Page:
DOF: Canon f1.2 vs. Zeiss f1.4
NOTE: Apologies for inadvertently cross posting this in Canon forum also.
Intended only for DSLR forum, switcheroo'd during search on this topic.
Canon 50mm f1.2 vs. Zeiss 50mm f1.4.
Canon 85mm f1.2 vs. Zeiss 85mm f1.4.
That is the question.
I'm liking the Zeiss, because they are purist primes - optimized for manual use, with long throw, precision focus.
There is no denying the Canon glass is sexy. And highly recommended.
I used to think 1.2 was a full stop faster than 1.4, but Wikipedia says only a half stop.
I'd appreciate comments by anyone with a working knowledge of these lenses.
FWIW - I just bought a Canon 90mm f2.8 T/S. That purchase was driven by stills application, but obviously the lens could be used for video as well. On one level, it is hard to justify another +$1K lens in my kit at 85mm, but the lure of superspeed primes is undeniable.
[Shooting with a 5D Mk II]
Personally on the 50 I would go with the Zeiss. The 50 1.2 is hard to lens to use wide open (any lens that fast can be but the better dampening and longer throw on the Zeiss makes up for it). At 85 I would also favor the Zeiss for video but I love the look of the 85 Canon for still portraiture.
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I love the Canon super speeds. But the Zeiss look to be the better choice for video, especially where the lenses might be used with a geared follow-focus system.
Truth be known, I don't really like auto focus, even for stills work. Especially with extremely fast primes being used wide open. This is simply a faulty design assumption. Auto focus, at best, is a convenience feature. It only results in better pictures in specific circumstances where spontaneity may be a factor. But this argument is mitigated by slow auto focus speed and shutter latency in most digital cameras.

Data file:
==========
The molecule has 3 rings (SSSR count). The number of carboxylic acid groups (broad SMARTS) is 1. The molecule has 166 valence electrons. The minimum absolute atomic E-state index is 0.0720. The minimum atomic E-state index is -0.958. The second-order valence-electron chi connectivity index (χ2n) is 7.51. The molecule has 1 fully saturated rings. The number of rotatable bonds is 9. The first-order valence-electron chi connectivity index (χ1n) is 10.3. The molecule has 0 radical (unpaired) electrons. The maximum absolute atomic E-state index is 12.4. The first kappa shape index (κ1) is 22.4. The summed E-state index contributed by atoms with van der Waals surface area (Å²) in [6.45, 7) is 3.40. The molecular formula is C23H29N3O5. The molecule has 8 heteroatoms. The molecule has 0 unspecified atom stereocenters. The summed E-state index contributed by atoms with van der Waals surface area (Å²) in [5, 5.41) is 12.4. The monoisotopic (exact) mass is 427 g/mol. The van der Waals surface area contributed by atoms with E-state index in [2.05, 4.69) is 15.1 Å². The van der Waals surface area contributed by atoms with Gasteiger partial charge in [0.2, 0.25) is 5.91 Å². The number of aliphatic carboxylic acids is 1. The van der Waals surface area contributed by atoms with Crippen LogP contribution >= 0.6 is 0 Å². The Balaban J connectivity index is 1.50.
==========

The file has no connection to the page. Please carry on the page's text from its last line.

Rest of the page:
On the other hand, the short throw focus rotation on auto-focus lenses, combined with poor optical view finders and depreciated manual focus aids (focus screens optimized for autofocus, not manual focus) -- I really believe all these new wiz-bang features actually diminish the capability of cameras for high-end critical users, even if they do add convenience for beginners and perhaps elevate average results.
We rented both the Canon and Zeiss primes on our last shoot - for motion work I'd go with Zeiss. Simple to use, smooth manual focus and a great look especially the bokeh. Not that the Canon primes were bad at all - just a pleasure to focus the Zeiss'.
We plan on buying the full set for our next feature film shoot.
I'm reading the reviews on B&H A couple of curious things: 1) both the 50mm and the 85mm have high reviews, with exceptions. The exceptions uniformly take issue with image quality at large apertures -- the precise reason we're interested. Not too encouraging. 2) The Nikon variants look to be a physically different design than the Canon ZE. The Nikon mount versions look to have a larger front element because the lens barrel has a distinct enlargement in front of the focus ring.
I own the Canon 50mm f1.2 L, and have used some of the other Zeiss but not the 50mm.